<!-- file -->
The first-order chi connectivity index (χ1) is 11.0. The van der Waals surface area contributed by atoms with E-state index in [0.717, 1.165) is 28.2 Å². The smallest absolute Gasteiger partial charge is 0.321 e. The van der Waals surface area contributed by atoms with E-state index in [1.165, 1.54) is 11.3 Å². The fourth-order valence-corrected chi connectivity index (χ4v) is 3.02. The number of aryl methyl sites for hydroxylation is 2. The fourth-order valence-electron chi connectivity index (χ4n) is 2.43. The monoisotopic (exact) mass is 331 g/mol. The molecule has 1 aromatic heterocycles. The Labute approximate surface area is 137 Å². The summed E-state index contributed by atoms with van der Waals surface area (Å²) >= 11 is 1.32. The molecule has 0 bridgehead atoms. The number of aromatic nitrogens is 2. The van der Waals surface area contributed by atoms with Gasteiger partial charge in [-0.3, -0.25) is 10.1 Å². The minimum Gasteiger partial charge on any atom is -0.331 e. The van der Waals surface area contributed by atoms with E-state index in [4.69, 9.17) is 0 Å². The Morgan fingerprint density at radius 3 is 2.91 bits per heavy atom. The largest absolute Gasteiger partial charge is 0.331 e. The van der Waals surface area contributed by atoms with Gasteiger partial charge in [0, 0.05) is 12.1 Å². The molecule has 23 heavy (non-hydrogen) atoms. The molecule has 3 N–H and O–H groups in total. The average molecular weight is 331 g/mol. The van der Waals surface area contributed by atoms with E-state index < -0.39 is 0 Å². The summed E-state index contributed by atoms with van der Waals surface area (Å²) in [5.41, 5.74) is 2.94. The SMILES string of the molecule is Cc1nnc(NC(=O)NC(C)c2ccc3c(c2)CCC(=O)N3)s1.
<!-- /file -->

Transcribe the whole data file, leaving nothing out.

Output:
The first-order chi connectivity index (χ1) is 11.0. The van der Waals surface area contributed by atoms with E-state index in [0.717, 1.165) is 28.2 Å². The smallest absolute Gasteiger partial charge is 0.321 e. The van der Waals surface area contributed by atoms with E-state index in [1.165, 1.54) is 11.3 Å². The fourth-order valence-corrected chi connectivity index (χ4v) is 3.02. The number of aryl methyl sites for hydroxylation is 2. The fourth-order valence-electron chi connectivity index (χ4n) is 2.43. The monoisotopic (exact) mass is 331 g/mol. The molecule has 1 aromatic heterocycles. The Labute approximate surface area is 137 Å². The summed E-state index contributed by atoms with van der Waals surface area (Å²) >= 11 is 1.32. The molecule has 0 bridgehead atoms. The number of aromatic nitrogens is 2. The van der Waals surface area contributed by atoms with Gasteiger partial charge in [-0.3, -0.25) is 10.1 Å². The minimum Gasteiger partial charge on any atom is -0.331 e. The van der Waals surface area contributed by atoms with E-state index in [4.69, 9.17) is 0 Å². The Morgan fingerprint density at radius 3 is 2.91 bits per heavy atom. The largest absolute Gasteiger partial charge is 0.331 e. The van der Waals surface area contributed by atoms with Gasteiger partial charge in [0, 0.05) is 12.1 Å². The molecule has 23 heavy (non-hydrogen) atoms. The molecule has 3 N–H and O–H groups in total. The average molecular weight is 331 g/mol. The van der Waals surface area contributed by atoms with E-state index < -0.39 is 0 Å². The summed E-state index contributed by atoms with van der Waals surface area (Å²) in [5.41, 5.74) is 2.94. The SMILES string of the molecule is Cc1nnc(NC(=O)NC(C)c2ccc3c(c2)CCC(=O)N3)s1.